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Standard User captainmouse
(member) Thu 01-Dec-11 14:12:05
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vpn


[link to this post]
 
Does anybody know how to configure sky LLU to allow VPN?

sky don't support VPN but I believe some people have got it to work

My Broadband Speed Test
Administrator MrSaffron
(staff) Thu 01-Dec-11 14:39:24
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Re: vpn


[re: captainmouse] [link to this post]
 
Incoming or outgoing?

i.e. are you trying to host a VPN server, or are you looking to connect to remote systems?

Andrew Ferguson, andrew@thinkbroadband.com
www.thinkbroadband.com - formerly known as ADSLguide.org.uk
The author of the above post is a thinkbroadband staff member. It may not constitute an official statement on behalf of thinkbroadband.
Standard User captainmouse
(member) Thu 01-Dec-11 14:42:37
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Re: vpn


[re: MrSaffron] [link to this post]
 
Looking to connect to the office

I have set up 5 home workers so far and only the Sky LLU is giving problems. it allows email access but as soon as you try to connect to the actual server to access files it dumps you off..

sky connect has been fine as have BT

My Broadband Speed Test


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Administrator MrSaffron
(staff) Thu 01-Dec-11 14:47:47
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Re: vpn


[re: captainmouse] [link to this post]
 
Email access over the VPN, or are the email services direct IP/Domain name?

There are many different protocols VPN's can use, and a wiki article suggests the actual router in use may be important:
http://en.wikipedia.org/wiki/Sky_Broadband

During 2006, Netgear were the only manufacturer of Sky Broadband routers, which were made in white. From 2008, Netgear and Sagem were the manufacturers of the Sky Broadband routers, made in black and shaped to match the Sky+ HD box. Both routers are also distributed in smaller boxes (The boxes are now the size of the routers) as part of BSkyB’s low carbon scheme in turn reducing postage costs. The Sagem router unlike the Netgear router has added restrictions to features such as the built in inbound firewall settings and outbound/inbound VPN connections. However a firmware upgrade is available upon request, for users wishing to connect to an outbound VPN connection using Sky Broadband, while maintaining restrictions on the inbound firewall and inbound VPN connection.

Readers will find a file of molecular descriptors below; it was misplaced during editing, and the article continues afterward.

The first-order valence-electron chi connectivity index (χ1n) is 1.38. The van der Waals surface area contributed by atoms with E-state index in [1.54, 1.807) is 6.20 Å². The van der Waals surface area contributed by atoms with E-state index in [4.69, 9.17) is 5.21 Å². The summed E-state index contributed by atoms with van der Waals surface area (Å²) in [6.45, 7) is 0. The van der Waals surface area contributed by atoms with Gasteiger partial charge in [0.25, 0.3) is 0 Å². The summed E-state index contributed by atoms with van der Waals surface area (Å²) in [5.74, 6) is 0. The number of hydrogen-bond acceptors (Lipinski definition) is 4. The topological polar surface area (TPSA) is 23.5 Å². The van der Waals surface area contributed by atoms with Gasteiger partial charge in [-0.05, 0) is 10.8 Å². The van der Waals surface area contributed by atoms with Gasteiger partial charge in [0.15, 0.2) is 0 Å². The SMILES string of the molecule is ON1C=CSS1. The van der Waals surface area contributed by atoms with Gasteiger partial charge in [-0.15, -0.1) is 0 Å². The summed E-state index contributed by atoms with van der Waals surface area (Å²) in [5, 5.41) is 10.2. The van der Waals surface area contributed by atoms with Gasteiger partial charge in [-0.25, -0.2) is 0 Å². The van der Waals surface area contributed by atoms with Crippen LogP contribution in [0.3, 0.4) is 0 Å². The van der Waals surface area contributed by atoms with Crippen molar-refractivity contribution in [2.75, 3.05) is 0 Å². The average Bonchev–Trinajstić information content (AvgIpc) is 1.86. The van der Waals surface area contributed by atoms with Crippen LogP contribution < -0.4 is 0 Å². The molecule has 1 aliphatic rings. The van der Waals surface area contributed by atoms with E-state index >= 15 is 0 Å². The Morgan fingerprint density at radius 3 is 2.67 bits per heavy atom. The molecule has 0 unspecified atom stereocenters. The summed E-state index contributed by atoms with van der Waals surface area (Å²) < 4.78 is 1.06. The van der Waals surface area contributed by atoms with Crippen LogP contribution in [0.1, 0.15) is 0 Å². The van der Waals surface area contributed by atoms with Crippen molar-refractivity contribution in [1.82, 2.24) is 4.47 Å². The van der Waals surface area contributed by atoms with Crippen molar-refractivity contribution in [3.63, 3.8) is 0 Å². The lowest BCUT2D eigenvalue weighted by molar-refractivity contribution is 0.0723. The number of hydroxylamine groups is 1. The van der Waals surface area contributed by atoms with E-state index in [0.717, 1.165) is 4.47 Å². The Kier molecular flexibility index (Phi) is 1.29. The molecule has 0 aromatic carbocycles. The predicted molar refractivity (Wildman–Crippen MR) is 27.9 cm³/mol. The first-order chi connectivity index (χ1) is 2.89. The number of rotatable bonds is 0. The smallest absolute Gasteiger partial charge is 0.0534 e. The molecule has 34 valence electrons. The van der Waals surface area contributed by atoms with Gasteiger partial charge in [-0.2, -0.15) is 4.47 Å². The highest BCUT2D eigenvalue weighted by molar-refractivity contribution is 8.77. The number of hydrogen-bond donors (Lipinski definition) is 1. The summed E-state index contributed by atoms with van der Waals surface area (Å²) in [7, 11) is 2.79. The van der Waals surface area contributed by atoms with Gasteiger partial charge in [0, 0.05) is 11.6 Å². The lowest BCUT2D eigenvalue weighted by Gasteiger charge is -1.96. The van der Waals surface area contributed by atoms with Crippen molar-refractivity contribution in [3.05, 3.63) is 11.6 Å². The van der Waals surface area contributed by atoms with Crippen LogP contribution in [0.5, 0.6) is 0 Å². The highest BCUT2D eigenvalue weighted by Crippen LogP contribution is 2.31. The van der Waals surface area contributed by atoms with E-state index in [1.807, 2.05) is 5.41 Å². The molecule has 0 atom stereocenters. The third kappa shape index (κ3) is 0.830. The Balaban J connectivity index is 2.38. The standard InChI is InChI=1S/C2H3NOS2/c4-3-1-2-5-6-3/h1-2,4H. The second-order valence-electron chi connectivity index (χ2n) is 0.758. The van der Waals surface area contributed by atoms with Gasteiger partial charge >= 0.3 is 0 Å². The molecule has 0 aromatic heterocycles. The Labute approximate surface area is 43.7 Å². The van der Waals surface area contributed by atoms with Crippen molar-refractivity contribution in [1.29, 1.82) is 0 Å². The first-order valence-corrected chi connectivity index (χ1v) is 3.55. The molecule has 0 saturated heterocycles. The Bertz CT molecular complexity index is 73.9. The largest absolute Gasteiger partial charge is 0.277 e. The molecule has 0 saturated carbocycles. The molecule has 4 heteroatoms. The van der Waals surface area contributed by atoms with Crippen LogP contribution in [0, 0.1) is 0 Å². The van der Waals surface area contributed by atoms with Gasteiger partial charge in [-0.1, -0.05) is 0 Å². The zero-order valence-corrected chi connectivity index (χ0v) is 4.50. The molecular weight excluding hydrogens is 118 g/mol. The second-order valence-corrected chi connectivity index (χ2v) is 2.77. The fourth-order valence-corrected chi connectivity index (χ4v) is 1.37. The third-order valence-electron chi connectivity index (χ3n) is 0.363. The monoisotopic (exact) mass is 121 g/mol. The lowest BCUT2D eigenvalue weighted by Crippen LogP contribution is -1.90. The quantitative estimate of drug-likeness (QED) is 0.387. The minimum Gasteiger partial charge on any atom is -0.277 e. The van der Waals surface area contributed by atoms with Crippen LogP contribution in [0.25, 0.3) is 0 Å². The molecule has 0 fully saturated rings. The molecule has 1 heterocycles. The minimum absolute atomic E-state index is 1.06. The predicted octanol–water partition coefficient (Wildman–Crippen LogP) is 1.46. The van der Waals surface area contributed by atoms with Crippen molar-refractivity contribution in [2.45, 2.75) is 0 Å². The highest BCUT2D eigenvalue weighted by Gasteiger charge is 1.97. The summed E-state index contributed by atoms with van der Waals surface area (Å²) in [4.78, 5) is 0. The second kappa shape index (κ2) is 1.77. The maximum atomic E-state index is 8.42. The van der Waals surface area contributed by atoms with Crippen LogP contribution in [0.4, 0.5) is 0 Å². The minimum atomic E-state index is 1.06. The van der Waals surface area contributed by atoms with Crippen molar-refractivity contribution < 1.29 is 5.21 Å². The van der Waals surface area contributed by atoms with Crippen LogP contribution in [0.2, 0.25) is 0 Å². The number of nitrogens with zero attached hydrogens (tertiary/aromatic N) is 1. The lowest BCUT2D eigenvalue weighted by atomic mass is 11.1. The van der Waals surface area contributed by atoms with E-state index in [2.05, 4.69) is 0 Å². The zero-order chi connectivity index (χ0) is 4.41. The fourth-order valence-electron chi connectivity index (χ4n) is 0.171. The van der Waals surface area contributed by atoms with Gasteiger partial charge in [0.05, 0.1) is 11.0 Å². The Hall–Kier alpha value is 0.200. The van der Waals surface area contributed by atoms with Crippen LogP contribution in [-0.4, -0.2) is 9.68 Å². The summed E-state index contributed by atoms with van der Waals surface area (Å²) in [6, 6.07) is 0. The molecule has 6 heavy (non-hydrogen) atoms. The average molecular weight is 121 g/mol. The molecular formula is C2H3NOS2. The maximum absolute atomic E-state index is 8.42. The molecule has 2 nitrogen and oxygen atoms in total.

Towards the end of 2010, D-Link starting producing routers for sky. The D-Link router is the DSL-2640S.

Andrew Ferguson, andrew@thinkbroadband.com
www.thinkbroadband.com - formerly known as ADSLguide.org.uk
The author of the above post is a thinkbroadband staff member. It may not constitute an official statement on behalf of thinkbroadband.
Standard User captainmouse
(member) Thu 01-Dec-11 15:20:51
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Re: vpn


[re: MrSaffron] [link to this post]
 
thanks for that

it is a sagem router

My Broadband Speed Test
Standard User ScubaGirl
(newbie) Thu 01-Dec-11 16:37:03
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Re: vpn


[re: captainmouse] [link to this post]
 
Which Sagem router do you have?

There are actually more routers that Sky have used over the years that first indicated.

Sagem 2504 - Dull grey cover, has pimples like a golf ball
Sagem 2304n - Dark grey top, shiny black underside, smooth cover
Sagem 2504N - Silver top, shiny black underside, smooth cover

The Sagem 2504N is Sky's latest router.

I seem to recall that there is a fix available for the Sagem 2504, but you need to speak to someone in Sky to get it delivered to your router.

The alternative would be to use your own router. There are a few possible choices here. You could disable the WiFi on the Sky router and connect it to a cable router (via the Ethernet WAN port) or you could extract the log in details from the router.